As for Ezra, I liked him too, but he was in the limelight a lot less than Kady was, and even then, more just to prop her up. I really feel like Kady is the main star of this novel, which I don't hate at all, but I felt like we needed more time to get to know Ezra more, especially since, for like a third of the book, his parts weren't even him, but AIDAN masquerading as him. I feel that we will get more of a glimpse at him in the next book, but for now, I settle for a healthy like of Ezra.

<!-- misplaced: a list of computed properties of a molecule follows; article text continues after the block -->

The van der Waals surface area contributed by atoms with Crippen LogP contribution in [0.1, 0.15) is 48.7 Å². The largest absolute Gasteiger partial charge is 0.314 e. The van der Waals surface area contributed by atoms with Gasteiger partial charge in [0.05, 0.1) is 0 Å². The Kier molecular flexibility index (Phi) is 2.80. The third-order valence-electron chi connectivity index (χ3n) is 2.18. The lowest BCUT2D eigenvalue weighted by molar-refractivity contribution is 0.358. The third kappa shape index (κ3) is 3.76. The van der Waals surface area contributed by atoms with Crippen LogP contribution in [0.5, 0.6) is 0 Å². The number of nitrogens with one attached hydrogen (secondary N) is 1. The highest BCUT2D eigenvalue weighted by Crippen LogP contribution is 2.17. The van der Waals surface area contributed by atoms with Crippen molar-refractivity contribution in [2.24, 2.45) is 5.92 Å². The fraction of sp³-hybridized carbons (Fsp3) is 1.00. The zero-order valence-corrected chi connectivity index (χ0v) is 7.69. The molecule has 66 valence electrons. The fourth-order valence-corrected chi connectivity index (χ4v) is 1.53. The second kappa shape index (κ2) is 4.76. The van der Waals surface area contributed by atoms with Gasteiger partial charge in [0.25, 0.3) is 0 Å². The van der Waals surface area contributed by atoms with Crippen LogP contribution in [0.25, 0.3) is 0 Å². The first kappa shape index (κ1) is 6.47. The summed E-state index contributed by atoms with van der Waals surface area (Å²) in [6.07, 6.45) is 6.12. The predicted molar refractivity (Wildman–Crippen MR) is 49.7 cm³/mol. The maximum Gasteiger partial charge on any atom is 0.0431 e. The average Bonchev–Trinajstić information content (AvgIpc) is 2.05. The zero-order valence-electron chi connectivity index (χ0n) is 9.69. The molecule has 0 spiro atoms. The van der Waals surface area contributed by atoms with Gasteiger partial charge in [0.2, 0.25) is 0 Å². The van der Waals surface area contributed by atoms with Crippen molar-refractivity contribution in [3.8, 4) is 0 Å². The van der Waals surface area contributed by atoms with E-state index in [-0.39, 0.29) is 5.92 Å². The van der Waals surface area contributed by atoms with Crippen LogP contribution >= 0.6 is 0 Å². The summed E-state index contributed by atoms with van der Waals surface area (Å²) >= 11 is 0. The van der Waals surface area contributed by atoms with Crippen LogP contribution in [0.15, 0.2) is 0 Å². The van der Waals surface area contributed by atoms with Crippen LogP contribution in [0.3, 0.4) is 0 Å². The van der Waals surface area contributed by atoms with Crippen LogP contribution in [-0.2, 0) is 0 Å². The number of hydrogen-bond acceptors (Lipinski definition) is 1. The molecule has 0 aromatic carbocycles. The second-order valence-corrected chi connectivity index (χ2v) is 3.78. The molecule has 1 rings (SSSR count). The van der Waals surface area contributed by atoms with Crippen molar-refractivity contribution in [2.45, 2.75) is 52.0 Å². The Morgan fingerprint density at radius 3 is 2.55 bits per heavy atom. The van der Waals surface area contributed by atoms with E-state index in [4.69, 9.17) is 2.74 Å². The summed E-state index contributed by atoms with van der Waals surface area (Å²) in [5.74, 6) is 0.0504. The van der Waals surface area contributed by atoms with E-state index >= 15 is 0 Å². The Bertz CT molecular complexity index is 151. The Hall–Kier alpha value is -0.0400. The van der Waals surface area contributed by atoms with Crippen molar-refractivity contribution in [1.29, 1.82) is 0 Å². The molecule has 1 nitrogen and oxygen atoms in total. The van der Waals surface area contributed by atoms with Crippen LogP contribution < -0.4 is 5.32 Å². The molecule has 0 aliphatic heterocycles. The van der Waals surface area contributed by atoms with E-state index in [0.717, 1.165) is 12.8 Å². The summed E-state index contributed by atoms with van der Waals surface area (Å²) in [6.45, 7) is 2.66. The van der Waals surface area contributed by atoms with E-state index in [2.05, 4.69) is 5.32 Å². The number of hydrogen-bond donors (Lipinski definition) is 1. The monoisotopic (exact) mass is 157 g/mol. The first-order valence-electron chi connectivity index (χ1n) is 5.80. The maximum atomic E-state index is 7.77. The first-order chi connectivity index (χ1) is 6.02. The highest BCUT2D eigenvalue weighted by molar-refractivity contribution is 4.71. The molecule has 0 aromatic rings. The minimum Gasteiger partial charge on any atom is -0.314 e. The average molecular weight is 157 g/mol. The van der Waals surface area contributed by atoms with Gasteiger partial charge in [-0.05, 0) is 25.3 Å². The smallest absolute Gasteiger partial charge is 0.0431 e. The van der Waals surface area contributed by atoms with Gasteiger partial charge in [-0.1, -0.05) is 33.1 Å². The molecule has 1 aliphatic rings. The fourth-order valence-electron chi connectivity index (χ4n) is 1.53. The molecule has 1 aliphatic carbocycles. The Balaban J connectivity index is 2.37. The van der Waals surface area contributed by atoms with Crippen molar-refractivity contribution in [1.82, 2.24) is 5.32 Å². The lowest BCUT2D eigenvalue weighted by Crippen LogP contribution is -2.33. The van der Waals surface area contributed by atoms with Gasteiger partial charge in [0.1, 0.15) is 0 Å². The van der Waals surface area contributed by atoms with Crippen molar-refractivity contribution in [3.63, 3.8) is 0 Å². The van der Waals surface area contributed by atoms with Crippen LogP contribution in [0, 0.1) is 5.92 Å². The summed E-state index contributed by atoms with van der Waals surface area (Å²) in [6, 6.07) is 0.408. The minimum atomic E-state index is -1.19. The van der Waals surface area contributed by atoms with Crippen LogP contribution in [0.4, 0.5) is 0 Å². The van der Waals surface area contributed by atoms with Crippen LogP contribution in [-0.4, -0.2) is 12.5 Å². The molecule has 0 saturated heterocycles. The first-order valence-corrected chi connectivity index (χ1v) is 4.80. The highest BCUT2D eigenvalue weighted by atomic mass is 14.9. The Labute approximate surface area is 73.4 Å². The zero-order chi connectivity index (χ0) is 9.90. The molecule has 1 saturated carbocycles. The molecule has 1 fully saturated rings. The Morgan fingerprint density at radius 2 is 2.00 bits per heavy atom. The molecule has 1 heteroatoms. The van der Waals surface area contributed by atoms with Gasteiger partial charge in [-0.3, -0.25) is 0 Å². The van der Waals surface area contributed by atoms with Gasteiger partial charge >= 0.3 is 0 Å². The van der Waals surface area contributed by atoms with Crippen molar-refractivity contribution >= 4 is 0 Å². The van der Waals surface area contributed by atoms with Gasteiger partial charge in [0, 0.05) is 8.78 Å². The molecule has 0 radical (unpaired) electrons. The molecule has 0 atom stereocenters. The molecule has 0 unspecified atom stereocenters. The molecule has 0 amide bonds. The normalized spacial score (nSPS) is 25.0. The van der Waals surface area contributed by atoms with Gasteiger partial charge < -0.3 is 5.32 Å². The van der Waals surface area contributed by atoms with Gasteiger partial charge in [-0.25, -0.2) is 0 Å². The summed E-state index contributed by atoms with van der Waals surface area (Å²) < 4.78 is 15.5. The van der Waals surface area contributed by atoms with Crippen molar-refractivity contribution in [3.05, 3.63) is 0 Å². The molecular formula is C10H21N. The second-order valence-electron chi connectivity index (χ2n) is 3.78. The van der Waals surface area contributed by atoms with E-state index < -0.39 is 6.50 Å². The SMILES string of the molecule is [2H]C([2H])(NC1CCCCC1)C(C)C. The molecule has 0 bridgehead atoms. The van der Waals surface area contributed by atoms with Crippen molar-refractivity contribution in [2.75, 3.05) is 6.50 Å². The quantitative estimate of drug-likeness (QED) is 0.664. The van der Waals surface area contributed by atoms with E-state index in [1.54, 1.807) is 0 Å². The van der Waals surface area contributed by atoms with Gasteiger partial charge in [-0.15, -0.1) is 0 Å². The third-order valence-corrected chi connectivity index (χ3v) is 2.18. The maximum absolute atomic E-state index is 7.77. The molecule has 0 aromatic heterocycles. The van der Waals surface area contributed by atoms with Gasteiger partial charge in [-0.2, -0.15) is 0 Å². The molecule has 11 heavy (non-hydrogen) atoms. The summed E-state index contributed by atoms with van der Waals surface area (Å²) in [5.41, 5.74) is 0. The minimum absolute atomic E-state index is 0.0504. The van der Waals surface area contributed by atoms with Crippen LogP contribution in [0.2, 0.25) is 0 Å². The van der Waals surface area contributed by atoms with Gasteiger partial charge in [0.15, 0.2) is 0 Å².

AIDAN. These were the parts that really creeped me out. Its like all of humanity's worst nightmares about AI all rolled into one, and then taken up a few more notches for good measure. AIDAN gave us the first real shock of this novel: aka the destruction of the copernicus, and just got weirder and creepier from there. Even though it kind of redeemed itself in the end, I still think that Kady bringing a piece of it along with her into the next novel is going to have a huge consequence that no one will be able to see coming. I mean, what's standing in the way of that little piece infecting every ship and computer in this world? I think that AIDAN was a really awesome conflict to introduce, and I really can't decide what's worse: the thought of a defective AI unit taking over the galaxy or the 100% mortality rate of Phobos spreading around.